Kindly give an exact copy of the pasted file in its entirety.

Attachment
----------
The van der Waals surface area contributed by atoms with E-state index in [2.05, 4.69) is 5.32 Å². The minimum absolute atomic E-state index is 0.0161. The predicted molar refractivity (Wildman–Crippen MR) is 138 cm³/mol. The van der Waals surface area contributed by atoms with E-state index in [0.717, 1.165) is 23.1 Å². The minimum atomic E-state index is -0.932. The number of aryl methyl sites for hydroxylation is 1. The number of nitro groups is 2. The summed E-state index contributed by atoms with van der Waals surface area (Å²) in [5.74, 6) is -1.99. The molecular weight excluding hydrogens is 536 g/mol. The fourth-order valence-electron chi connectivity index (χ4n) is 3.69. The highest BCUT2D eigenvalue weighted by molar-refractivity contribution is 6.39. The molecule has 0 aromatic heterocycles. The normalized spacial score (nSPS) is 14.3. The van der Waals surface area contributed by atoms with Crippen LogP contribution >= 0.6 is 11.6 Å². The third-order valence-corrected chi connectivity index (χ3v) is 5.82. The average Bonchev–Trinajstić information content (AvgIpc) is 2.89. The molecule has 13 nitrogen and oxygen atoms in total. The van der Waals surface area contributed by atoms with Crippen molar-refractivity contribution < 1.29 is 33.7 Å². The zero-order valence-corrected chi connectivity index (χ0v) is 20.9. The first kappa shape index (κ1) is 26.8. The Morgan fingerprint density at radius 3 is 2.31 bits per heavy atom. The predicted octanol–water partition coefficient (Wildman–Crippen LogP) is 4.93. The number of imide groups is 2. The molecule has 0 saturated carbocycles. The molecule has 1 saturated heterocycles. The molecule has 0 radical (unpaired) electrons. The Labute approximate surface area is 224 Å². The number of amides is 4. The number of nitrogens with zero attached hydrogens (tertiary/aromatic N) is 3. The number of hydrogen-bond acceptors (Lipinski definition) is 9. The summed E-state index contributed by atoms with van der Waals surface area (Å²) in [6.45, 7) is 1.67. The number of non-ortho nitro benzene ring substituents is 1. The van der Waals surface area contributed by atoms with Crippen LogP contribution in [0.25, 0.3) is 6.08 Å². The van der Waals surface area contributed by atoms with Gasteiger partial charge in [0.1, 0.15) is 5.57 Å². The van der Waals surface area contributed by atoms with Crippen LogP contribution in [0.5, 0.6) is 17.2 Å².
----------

The van der Waals surface area contributed by atoms with E-state index in [2.05, 4.69) is 5.32 Å². The minimum absolute atomic E-state index is 0.0161. The predicted molar refractivity (Wildman–Crippen MR) is 138 cm³/mol. The van der Waals surface area contributed by atoms with E-state index in [0.717, 1.165) is 23.1 Å². The minimum atomic E-state index is -0.932. The number of aryl methyl sites for hydroxylation is 1. The number of nitro groups is 2. The summed E-state index contributed by atoms with van der Waals surface area (Å²) in [5.74, 6) is -1.99. The molecular weight excluding hydrogens is 536 g/mol. The fourth-order valence-electron chi connectivity index (χ4n) is 3.69. The highest BCUT2D eigenvalue weighted by molar-refractivity contribution is 6.39. The molecule has 0 aromatic heterocycles. The normalized spacial score (nSPS) is 14.3. The van der Waals surface area contributed by atoms with Crippen LogP contribution >= 0.6 is 11.6 Å². The third-order valence-corrected chi connectivity index (χ3v) is 5.82. The average Bonchev–Trinajstić information content (AvgIpc) is 2.89. The molecule has 13 nitrogen and oxygen atoms in total. The van der Waals surface area contributed by atoms with Crippen molar-refractivity contribution < 1.29 is 33.7 Å². The zero-order valence-corrected chi connectivity index (χ0v) is 20.9. The first kappa shape index (κ1) is 26.8. The Morgan fingerprint density at radius 3 is 2.31 bits per heavy atom. The predicted octanol–water partition coefficient (Wildman–Crippen LogP) is 4.93. The number of imide groups is 2. The molecule has 0 saturated carbocycles. The molecule has 1 saturated heterocycles. The molecule has 0 radical (unpaired) electrons. The Labute approximate surface area is 224 Å². The number of amides is 4. The number of nitrogens with zero attached hydrogens (tertiary/aromatic N) is 3. The number of hydrogen-bond acceptors (Lipinski definition) is 9. The summed E-state index contributed by atoms with van der Waals surface area (Å²) in [6.45, 7) is 1.67. The number of non-ortho nitro benzene ring substituents is 1. The van der Waals surface area contributed by atoms with Crippen LogP contribution in [0.25, 0.3) is 6.08 Å². The van der Waals surface area contributed by atoms with Gasteiger partial charge in [0.1, 0.15) is 5.57 Å². The van der Waals surface area contributed by atoms with Crippen LogP contribution in [0.5, 0.6) is 17.2 Å².